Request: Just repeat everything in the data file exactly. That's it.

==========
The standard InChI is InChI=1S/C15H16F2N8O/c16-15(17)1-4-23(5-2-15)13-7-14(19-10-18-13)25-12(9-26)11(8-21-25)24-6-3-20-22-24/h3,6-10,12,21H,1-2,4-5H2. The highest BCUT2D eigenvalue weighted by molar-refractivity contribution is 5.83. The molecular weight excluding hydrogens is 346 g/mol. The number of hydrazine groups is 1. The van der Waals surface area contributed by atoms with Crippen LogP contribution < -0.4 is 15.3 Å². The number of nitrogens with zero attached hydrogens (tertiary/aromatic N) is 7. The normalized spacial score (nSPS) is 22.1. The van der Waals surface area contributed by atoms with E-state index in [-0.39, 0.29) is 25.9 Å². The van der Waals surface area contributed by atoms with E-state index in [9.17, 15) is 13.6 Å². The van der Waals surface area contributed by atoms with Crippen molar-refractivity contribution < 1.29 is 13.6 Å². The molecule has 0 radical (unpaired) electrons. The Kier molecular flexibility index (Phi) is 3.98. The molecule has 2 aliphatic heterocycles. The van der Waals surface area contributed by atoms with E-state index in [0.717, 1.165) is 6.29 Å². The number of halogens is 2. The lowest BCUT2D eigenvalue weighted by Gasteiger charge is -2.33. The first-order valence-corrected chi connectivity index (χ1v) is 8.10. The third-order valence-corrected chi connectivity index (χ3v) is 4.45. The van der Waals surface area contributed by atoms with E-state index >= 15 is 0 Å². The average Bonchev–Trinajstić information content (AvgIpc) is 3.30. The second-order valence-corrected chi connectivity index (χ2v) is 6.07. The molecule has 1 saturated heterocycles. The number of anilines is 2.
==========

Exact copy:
The standard InChI is InChI=1S/C15H16F2N8O/c16-15(17)1-4-23(5-2-15)13-7-14(19-10-18-13)25-12(9-26)11(8-21-25)24-6-3-20-22-24/h3,6-10,12,21H,1-2,4-5H2. The highest BCUT2D eigenvalue weighted by molar-refractivity contribution is 5.83. The molecular weight excluding hydrogens is 346 g/mol. The number of hydrazine groups is 1. The van der Waals surface area contributed by atoms with Crippen LogP contribution < -0.4 is 15.3 Å². The number of nitrogens with zero attached hydrogens (tertiary/aromatic N) is 7. The normalized spacial score (nSPS) is 22.1. The van der Waals surface area contributed by atoms with E-state index in [-0.39, 0.29) is 25.9 Å². The van der Waals surface area contributed by atoms with E-state index in [9.17, 15) is 13.6 Å². The van der Waals surface area contributed by atoms with Crippen molar-refractivity contribution < 1.29 is 13.6 Å². The molecule has 0 radical (unpaired) electrons. The Kier molecular flexibility index (Phi) is 3.98. The molecule has 2 aliphatic heterocycles. The van der Waals surface area contributed by atoms with E-state index in [0.717, 1.165) is 6.29 Å². The number of halogens is 2. The lowest BCUT2D eigenvalue weighted by Gasteiger charge is -2.33. The first-order valence-corrected chi connectivity index (χ1v) is 8.10. The third-order valence-corrected chi connectivity index (χ3v) is 4.45. The van der Waals surface area contributed by atoms with E-state index >= 15 is 0 Å². The average Bonchev–Trinajstić information content (AvgIpc) is 3.30. The second-order valence-corrected chi connectivity index (χ2v) is 6.07. The molecule has 1 saturated heterocycles. The number of anilines is 2.